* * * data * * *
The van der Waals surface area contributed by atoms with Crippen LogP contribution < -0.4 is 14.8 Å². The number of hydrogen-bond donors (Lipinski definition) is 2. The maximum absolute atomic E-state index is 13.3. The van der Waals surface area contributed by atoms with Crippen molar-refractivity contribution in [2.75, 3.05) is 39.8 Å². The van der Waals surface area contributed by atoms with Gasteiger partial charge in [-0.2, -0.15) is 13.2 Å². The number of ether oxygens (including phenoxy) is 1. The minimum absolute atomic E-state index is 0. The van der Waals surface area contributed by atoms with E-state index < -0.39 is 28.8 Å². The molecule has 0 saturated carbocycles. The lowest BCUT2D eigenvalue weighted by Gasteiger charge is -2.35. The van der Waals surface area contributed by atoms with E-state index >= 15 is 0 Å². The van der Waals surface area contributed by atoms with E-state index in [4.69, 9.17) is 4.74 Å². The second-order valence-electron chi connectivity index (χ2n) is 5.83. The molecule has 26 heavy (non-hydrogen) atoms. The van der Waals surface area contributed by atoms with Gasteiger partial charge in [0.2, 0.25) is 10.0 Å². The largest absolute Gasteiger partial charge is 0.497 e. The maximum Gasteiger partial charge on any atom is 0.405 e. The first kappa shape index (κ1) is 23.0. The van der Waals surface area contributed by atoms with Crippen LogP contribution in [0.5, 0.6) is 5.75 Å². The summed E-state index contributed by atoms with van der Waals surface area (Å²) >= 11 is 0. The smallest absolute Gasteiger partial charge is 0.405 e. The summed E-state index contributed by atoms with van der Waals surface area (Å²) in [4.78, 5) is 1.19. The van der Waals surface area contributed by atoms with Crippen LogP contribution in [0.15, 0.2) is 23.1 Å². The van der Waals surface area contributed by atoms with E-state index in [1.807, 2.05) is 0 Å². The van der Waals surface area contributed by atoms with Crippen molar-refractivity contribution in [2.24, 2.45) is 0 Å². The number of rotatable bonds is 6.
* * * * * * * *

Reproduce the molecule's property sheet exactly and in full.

The van der Waals surface area contributed by atoms with Crippen LogP contribution < -0.4 is 14.8 Å². The number of hydrogen-bond donors (Lipinski definition) is 2. The maximum absolute atomic E-state index is 13.3. The van der Waals surface area contributed by atoms with Crippen molar-refractivity contribution in [2.75, 3.05) is 39.8 Å². The van der Waals surface area contributed by atoms with Gasteiger partial charge in [-0.2, -0.15) is 13.2 Å². The number of ether oxygens (including phenoxy) is 1. The minimum absolute atomic E-state index is 0. The van der Waals surface area contributed by atoms with E-state index < -0.39 is 28.8 Å². The molecule has 0 saturated carbocycles. The lowest BCUT2D eigenvalue weighted by Gasteiger charge is -2.35. The van der Waals surface area contributed by atoms with E-state index >= 15 is 0 Å². The van der Waals surface area contributed by atoms with E-state index in [4.69, 9.17) is 4.74 Å². The second-order valence-electron chi connectivity index (χ2n) is 5.83. The molecule has 26 heavy (non-hydrogen) atoms. The van der Waals surface area contributed by atoms with Gasteiger partial charge in [0.2, 0.25) is 10.0 Å². The largest absolute Gasteiger partial charge is 0.497 e. The maximum Gasteiger partial charge on any atom is 0.405 e. The first kappa shape index (κ1) is 23.0. The van der Waals surface area contributed by atoms with Crippen LogP contribution in [0.5, 0.6) is 5.75 Å². The summed E-state index contributed by atoms with van der Waals surface area (Å²) >= 11 is 0. The smallest absolute Gasteiger partial charge is 0.405 e. The summed E-state index contributed by atoms with van der Waals surface area (Å²) in [4.78, 5) is 1.19. The van der Waals surface area contributed by atoms with Crippen LogP contribution in [0.15, 0.2) is 23.1 Å². The van der Waals surface area contributed by atoms with E-state index in [1.807, 2.05) is 0 Å². The van der Waals surface area contributed by atoms with Crippen molar-refractivity contribution in [2.24, 2.45) is 0 Å². The number of rotatable bonds is 6.